I ordered that those men be sent to the police, which had the capacity to investigate. But they would be released, as there were no statements from the arresting officers. So reports came to Uganda House [UPC headquarters] that I was releasing Museveni's guerrillas. I was recalled to the army headquarters on special duties but I had no appointment and no office until [Tito Okello] Lutwa's coup [in January 1985].
During the Obote government, we were in the National Consultative Council. So I was one of the MPs representing the Army in Parliament, but we hardly attended. I was in Gulu and the war [against Obote II] had already started. I said no to politics, but technically the ten of us were MPs. There was Oyite-Ojok, Sam Nanyumba, Anthony Bazalaki, Francis Agwar etc.
So in 1983 I was on katebe [without deployment], but I would give advice on military issues. William Omaria and Peter Otai were registering militias in Teso, Tito Okello and Bazilio Okello had theirs in Kitgum, and Oyite-Ojok had his in Soroti. So they would send me there to solve some problems. Many things were happening; there was no discipline, and Obote's soldiers were looting villages.
The National Resistance Army rebels were closer to civilians than the UNLA. The rights and wrongs of that war is not my problem. I am looking at it as a military man. If you want success in a war, you must be close to civilians. Otherwise you will have no access to information. From the beginning, Museveni had the upper hand because he had the support of the masses, although he later experienced some logistical problems.
Then they needed a lot of improvement on the command structure so that by the time Ojok died, Luwero had become almost impossible for NRA guerrillas. Then wrangles, especially between the Langi and the Acholi officers, developed within the UNLA. They literally joined the NRA at a time when Museveni was withdrawing to make Mount Rwenzori his operational base.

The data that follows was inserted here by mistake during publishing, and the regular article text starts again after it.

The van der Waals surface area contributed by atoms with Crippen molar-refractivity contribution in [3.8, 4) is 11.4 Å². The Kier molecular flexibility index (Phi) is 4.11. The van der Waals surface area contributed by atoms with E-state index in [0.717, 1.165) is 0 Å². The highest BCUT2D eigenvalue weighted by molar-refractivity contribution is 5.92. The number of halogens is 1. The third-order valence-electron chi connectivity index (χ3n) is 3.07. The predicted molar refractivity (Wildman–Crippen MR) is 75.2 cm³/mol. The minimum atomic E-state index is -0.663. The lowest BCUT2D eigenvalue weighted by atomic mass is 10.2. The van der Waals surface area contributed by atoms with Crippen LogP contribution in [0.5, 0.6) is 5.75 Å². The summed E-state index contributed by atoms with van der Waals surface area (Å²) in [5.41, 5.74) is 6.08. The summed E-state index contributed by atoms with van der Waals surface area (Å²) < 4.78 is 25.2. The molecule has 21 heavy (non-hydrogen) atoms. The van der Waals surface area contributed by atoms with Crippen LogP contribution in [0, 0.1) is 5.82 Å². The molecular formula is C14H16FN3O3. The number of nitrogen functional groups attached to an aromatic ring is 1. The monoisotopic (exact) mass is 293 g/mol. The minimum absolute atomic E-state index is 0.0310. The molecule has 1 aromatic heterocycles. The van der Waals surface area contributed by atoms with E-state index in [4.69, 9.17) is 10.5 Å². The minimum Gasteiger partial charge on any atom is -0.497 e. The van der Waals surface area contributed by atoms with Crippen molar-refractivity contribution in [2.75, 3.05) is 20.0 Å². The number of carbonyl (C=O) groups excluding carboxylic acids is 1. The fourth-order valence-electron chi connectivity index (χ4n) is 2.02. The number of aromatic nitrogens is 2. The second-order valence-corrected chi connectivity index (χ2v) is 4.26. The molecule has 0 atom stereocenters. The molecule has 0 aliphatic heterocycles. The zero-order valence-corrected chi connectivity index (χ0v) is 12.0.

I was still here on katebe and I got wind of an imminent coup through my own sources. Although I was a senior officer, I got information from some of the younger officers who could read messages passing through. It all started in Kitgum and when it came to Kampala it was a misunderstanding between [army chief of staff] Smith Opon-Acak and the Okellos.
Opon-Acak was a Langi and couldn't stand the fact that the man in charge of tanks and armoured personnel vehicles was an Acholi and moreover a major. Opon-Acak ordered that the vehicles, which were in Lubiri, be taken to Makindye barracks where a Langi officer was in charge. The Langi refused, and there were some clashes in Mbuya.
Then there was the so-called uncoordinated movement of troops, as [Paulo] Muwanga announced. When the coup plotters started moving from Acholi, even the other tribes joined. There was a lot of frustration; there was a shortage of goods in the army, even uniforms. I was staying in Hotel Diplomat Muyenga because when I left Mbarara I was not given a house in Kampala. I was told to stay in a hotel. Someone came and told me that the coup plotters had come from the north and were now in Bombo.
I knew the coup would be on the night of January 24, 1985. But I was wrong, as it really unravelled the following day at 11 a.m. I had never seen a daytime coup. I was seated at the balcony of Hotel Diplomat when I saw smoke going up near the Post Office. They came all the way to Muyenga, some of them to loot. I told [hotelier Bonny] Katatumba to give them a crate of beer to make peace because they could have taken anything they wanted.